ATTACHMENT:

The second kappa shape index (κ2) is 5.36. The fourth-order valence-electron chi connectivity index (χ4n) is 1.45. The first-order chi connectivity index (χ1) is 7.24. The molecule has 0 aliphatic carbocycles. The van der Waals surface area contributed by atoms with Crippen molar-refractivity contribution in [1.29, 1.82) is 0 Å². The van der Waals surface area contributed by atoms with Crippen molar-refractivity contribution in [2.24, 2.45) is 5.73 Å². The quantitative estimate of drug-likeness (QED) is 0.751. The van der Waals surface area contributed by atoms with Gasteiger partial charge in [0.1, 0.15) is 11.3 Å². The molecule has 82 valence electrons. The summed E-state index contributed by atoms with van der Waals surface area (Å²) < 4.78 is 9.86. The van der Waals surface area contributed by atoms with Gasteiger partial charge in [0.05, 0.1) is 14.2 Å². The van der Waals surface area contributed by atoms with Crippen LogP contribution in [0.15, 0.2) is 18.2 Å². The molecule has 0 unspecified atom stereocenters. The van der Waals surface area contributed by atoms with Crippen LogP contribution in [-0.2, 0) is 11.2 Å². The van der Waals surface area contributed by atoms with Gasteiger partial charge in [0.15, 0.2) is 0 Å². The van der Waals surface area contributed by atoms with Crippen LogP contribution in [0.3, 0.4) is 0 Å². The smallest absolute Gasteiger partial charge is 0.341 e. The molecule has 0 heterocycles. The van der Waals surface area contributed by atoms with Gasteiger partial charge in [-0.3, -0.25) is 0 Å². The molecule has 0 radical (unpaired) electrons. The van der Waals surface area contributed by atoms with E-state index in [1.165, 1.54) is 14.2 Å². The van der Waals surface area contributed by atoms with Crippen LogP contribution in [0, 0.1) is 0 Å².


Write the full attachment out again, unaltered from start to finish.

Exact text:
The second kappa shape index (κ2) is 5.36. The fourth-order valence-electron chi connectivity index (χ4n) is 1.45. The first-order chi connectivity index (χ1) is 7.24. The molecule has 0 aliphatic carbocycles. The van der Waals surface area contributed by atoms with Crippen molar-refractivity contribution in [1.29, 1.82) is 0 Å². The van der Waals surface area contributed by atoms with Crippen molar-refractivity contribution in [2.24, 2.45) is 5.73 Å². The quantitative estimate of drug-likeness (QED) is 0.751. The van der Waals surface area contributed by atoms with Gasteiger partial charge in [0.1, 0.15) is 11.3 Å². The molecule has 82 valence electrons. The summed E-state index contributed by atoms with van der Waals surface area (Å²) < 4.78 is 9.86. The van der Waals surface area contributed by atoms with Gasteiger partial charge in [0.05, 0.1) is 14.2 Å². The van der Waals surface area contributed by atoms with Crippen LogP contribution in [0.15, 0.2) is 18.2 Å². The molecule has 0 unspecified atom stereocenters. The van der Waals surface area contributed by atoms with Crippen LogP contribution in [-0.2, 0) is 11.2 Å². The van der Waals surface area contributed by atoms with Gasteiger partial charge in [0.15, 0.2) is 0 Å². The van der Waals surface area contributed by atoms with Crippen LogP contribution in [0.3, 0.4) is 0 Å². The smallest absolute Gasteiger partial charge is 0.341 e. The molecule has 0 heterocycles. The van der Waals surface area contributed by atoms with Gasteiger partial charge in [-0.3, -0.25) is 0 Å². The molecule has 0 radical (unpaired) electrons. The van der Waals surface area contributed by atoms with E-state index in [1.165, 1.54) is 14.2 Å². The van der Waals surface area contributed by atoms with Crippen LogP contribution in [0, 0.1) is 0 Å².